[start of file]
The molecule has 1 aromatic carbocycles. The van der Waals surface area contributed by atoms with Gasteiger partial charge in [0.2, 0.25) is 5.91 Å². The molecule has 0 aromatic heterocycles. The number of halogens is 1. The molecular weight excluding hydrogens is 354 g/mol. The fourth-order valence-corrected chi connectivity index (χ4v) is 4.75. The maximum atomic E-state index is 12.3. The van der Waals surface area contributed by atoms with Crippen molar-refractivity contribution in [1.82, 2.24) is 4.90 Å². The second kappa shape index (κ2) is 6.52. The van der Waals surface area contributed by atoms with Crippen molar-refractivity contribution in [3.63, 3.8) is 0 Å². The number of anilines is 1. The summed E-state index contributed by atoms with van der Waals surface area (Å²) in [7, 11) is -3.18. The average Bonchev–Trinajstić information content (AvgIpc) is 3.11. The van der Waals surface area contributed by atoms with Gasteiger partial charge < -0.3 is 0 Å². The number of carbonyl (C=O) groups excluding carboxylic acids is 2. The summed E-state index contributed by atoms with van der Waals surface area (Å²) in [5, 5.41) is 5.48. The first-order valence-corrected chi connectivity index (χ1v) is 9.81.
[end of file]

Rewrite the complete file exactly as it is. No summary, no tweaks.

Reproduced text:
The molecule has 1 aromatic carbocycles. The van der Waals surface area contributed by atoms with Gasteiger partial charge in [0.2, 0.25) is 5.91 Å². The molecule has 0 aromatic heterocycles. The number of halogens is 1. The molecular weight excluding hydrogens is 354 g/mol. The fourth-order valence-corrected chi connectivity index (χ4v) is 4.75. The maximum atomic E-state index is 12.3. The van der Waals surface area contributed by atoms with Crippen molar-refractivity contribution in [1.82, 2.24) is 4.90 Å². The second kappa shape index (κ2) is 6.52. The van der Waals surface area contributed by atoms with Crippen molar-refractivity contribution in [3.63, 3.8) is 0 Å². The number of anilines is 1. The summed E-state index contributed by atoms with van der Waals surface area (Å²) in [7, 11) is -3.18. The average Bonchev–Trinajstić information content (AvgIpc) is 3.11. The van der Waals surface area contributed by atoms with Gasteiger partial charge < -0.3 is 0 Å². The number of carbonyl (C=O) groups excluding carboxylic acids is 2. The summed E-state index contributed by atoms with van der Waals surface area (Å²) in [5, 5.41) is 5.48. The first-order valence-corrected chi connectivity index (χ1v) is 9.81.